How to set up an ergonomic work station

How to set up an ergonomic work station

Published: Aug 26, 2021

Sitting for long hours at your desk can strain your back and neck and lead to chronic pain down the road. Here’s how you can set up an ergonomic workstation, whether you’re working from home or in the office.

#1 Keep shoulders relaxed

  • Adjust your armrests so that they’re the same height as your desk.

  • Your forearms should rest at a 90- to 120-degree angle.

  • Your shoulders should be relaxed, not hunched (raised) or slouched when you’re typing.

#2 Support your spine

  • Your chair should support the natural S-shaped curvature of your spine, especially the inward curve of your lower back (lumbar).

  • If your chair lacks proper support, you can place a firm, curved cushion between your lower back and the chair.

  • Or better yet, buy a lumbar pillow online.

#3 Plant your feet on the ground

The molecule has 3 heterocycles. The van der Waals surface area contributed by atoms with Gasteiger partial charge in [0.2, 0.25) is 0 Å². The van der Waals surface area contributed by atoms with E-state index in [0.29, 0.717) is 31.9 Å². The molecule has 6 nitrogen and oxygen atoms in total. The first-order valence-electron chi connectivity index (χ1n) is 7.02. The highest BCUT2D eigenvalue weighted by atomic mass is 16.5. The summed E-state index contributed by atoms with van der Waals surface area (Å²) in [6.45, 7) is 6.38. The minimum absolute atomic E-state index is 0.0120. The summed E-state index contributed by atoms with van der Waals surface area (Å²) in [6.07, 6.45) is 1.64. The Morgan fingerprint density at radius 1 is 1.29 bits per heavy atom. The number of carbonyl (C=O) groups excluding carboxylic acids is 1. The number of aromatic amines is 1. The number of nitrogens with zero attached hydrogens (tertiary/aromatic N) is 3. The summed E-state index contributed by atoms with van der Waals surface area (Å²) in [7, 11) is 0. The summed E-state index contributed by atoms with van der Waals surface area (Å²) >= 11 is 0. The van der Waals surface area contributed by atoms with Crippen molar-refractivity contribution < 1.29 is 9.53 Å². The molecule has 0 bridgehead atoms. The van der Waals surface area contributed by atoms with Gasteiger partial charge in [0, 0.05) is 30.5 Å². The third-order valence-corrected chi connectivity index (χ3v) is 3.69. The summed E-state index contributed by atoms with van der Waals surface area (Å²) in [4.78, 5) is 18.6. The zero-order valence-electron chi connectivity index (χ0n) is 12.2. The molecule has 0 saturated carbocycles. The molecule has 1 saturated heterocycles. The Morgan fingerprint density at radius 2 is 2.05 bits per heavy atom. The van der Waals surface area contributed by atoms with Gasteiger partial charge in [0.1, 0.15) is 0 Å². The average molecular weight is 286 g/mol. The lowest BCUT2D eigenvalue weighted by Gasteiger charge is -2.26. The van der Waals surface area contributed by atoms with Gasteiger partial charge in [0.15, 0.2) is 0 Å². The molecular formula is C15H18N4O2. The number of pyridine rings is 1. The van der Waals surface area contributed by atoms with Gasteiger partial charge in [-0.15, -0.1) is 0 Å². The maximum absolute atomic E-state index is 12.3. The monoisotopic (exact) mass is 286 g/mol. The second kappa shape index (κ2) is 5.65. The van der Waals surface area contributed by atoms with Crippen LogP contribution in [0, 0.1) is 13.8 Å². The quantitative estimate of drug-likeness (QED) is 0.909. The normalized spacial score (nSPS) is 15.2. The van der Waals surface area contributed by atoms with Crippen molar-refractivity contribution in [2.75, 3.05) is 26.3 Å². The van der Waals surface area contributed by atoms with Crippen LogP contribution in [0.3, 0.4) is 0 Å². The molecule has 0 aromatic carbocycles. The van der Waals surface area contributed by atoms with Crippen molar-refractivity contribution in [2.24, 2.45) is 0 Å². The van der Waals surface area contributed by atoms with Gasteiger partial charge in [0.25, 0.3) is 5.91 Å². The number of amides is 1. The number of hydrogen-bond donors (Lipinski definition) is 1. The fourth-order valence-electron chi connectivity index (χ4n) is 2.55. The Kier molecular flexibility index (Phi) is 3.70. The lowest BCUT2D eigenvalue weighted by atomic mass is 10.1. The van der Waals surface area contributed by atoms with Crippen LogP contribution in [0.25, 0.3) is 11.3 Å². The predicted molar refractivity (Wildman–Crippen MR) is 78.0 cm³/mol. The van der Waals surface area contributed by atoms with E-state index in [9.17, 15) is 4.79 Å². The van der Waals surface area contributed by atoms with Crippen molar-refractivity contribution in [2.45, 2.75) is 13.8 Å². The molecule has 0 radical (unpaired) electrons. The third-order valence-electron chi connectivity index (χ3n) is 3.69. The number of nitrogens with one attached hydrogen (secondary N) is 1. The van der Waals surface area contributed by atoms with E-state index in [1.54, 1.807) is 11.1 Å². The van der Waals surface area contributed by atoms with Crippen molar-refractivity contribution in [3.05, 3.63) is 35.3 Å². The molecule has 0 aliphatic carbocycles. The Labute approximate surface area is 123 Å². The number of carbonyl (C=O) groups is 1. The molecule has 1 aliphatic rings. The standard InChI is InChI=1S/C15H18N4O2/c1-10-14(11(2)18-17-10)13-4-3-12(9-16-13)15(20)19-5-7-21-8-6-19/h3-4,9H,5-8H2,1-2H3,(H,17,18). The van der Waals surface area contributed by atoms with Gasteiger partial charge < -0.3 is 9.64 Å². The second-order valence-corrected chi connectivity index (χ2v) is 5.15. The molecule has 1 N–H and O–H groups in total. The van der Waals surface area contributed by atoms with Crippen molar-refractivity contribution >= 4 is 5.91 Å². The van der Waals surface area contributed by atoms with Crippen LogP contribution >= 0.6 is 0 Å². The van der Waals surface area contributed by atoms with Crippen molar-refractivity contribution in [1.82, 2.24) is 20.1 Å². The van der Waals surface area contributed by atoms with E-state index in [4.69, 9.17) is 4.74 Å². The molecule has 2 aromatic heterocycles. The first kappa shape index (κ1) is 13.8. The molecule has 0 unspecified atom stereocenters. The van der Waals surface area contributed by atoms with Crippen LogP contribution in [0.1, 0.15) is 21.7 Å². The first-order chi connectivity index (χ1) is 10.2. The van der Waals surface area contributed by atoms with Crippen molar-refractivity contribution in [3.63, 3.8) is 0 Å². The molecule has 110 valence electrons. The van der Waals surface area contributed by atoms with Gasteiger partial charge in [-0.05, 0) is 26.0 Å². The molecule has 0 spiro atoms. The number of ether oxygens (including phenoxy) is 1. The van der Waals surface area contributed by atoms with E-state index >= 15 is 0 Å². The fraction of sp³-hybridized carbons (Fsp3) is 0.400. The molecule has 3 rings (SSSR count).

• Adjust the height of your seat so your feet lay flat on the ground, your knees bent at a right angle.

  • If that’s not possible, get an adjustable footrest.

#4 Set your screen at eye level

  • Your neck should be relaxed while you work; the best angle for your screen is at or slightly below eye level so you don’t need to look up or down.

  • Get a laptop stand or prop your monitor up with some books if needed.

#5 Place your screen at arm’s length

  • The monitor or laptop screen should be about 50 cm away from you, or about an arm’s length.

  • Adjust the font size so you’re not straining your eyes.

  • Tilt the screen if there’s glare.

#6 Elbows by your side when typing

  • Ideally, your keyboard should be close enough that you can type while your elbows remain comfortably by your sides.

  • The same guideline applies when using a mouse; you don’t want to be extending your arms for a long period while you work.

More tips for better posture

  • Working from home? Avoid working in bed as that puts a strain on your spine.

  • If you must work in bed, make sure your back and neck are supported and you’re not slouching.

  • Take frequent active breaks: a five-minute stretch or walk per hour will help relieve tense muscles.

  • Maintain good sitting posture: Don’t slouch or sit up overly straight in your chair, and keep your neck and shoulders relaxed.

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